In order to get an idea of what these eigenmodes correspond to in terms of geometrical deformation Figures 911 show the geometrical deformation of the geometry in the direction of the respective modes and against the direction of the respective modes. Figure 9 shows that for the first eigenmode the deformation is in the order of the span height of the blade and represents thus a large geometrical variability. On both figures the non-deformed geometry is shown in grey. It is then overlaid with the geometry that results from deforming the base geometry against the direction of the first eigenmode (in blue on the left of Figure 9) and with the direction of the first eigenmode (in red on the right of Figure 9). Visually speaking, the non-deformed geometry is once “in front” and once “behind” the respective deformed geometry. It illustrates that the first eigenmode acts globally over the entire height of the blade. The same principle is applied to Figures 10 and 11. Figure 10 shows the deformation of the 2nd largest eigenmode, which appears to be in the order of the chord of the blade. Finally, Figure 11 shows the deformation due to the 3rd eigenmode. The main observation to make is that this deformation is geometrically very small and is visually difficult to identify on the figure. The main areas of deformation are located around the leading and trailing edge of the blade and cause geometrically speaking small deformations.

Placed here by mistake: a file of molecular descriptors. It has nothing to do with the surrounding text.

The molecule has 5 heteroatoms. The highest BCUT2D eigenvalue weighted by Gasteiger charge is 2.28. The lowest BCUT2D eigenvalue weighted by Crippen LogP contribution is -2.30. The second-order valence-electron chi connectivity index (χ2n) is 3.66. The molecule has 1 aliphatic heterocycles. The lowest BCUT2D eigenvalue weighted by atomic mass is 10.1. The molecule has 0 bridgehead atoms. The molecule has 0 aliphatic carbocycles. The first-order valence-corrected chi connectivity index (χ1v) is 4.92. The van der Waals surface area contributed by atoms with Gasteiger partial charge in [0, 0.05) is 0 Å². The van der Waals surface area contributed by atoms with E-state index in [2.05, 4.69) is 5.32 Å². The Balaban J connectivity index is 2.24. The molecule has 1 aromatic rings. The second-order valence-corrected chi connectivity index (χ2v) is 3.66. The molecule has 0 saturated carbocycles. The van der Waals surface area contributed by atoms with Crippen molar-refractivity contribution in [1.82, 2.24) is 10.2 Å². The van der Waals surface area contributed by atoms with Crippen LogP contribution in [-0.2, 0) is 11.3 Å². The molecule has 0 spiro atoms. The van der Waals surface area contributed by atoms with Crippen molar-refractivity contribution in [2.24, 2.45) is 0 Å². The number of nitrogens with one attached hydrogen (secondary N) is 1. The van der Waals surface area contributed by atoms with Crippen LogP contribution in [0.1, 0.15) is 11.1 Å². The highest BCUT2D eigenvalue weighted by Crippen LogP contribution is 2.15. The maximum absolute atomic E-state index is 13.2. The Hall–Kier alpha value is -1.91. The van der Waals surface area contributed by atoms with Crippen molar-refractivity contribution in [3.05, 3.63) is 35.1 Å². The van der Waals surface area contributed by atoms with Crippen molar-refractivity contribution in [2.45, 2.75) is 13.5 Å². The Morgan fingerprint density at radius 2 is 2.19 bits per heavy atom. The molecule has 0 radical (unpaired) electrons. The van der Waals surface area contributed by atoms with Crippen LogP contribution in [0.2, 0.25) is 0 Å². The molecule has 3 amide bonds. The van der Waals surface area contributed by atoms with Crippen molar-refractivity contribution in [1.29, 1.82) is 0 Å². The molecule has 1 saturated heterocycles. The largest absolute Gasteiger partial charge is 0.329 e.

Figure 9.

Geometrical variability of the first eigenmode. In blue (left) deformation against the 1st eigenmode; in red (right) deformation with the 1st eigenmode.
Figure 11.